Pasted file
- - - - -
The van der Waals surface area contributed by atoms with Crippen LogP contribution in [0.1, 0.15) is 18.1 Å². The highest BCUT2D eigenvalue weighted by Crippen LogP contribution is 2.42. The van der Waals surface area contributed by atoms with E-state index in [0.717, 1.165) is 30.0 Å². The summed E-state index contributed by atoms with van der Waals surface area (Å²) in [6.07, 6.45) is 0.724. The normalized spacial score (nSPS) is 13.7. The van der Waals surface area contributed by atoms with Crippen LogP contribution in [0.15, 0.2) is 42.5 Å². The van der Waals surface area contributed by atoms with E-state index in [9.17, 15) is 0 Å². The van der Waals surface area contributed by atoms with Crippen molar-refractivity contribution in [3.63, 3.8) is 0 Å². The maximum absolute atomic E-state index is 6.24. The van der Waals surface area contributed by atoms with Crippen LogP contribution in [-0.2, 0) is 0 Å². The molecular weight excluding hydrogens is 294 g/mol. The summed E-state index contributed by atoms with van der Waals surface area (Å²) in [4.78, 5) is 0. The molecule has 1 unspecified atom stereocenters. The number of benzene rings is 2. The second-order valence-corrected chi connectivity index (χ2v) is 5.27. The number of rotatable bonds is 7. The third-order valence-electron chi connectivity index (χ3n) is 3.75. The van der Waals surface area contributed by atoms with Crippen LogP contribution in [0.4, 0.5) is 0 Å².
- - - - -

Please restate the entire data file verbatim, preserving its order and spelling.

The van der Waals surface area contributed by atoms with Crippen LogP contribution in [0.1, 0.15) is 18.1 Å². The highest BCUT2D eigenvalue weighted by Crippen LogP contribution is 2.42. The van der Waals surface area contributed by atoms with E-state index in [0.717, 1.165) is 30.0 Å². The summed E-state index contributed by atoms with van der Waals surface area (Å²) in [6.07, 6.45) is 0.724. The normalized spacial score (nSPS) is 13.7. The van der Waals surface area contributed by atoms with Crippen LogP contribution in [0.15, 0.2) is 42.5 Å². The van der Waals surface area contributed by atoms with E-state index in [9.17, 15) is 0 Å². The van der Waals surface area contributed by atoms with Crippen molar-refractivity contribution in [3.63, 3.8) is 0 Å². The maximum absolute atomic E-state index is 6.24. The van der Waals surface area contributed by atoms with Crippen LogP contribution in [-0.2, 0) is 0 Å². The molecular weight excluding hydrogens is 294 g/mol. The summed E-state index contributed by atoms with van der Waals surface area (Å²) in [4.78, 5) is 0. The molecule has 1 unspecified atom stereocenters. The number of benzene rings is 2. The second-order valence-corrected chi connectivity index (χ2v) is 5.27. The number of rotatable bonds is 7. The third-order valence-electron chi connectivity index (χ3n) is 3.75. The van der Waals surface area contributed by atoms with Crippen LogP contribution in [0.4, 0.5) is 0 Å².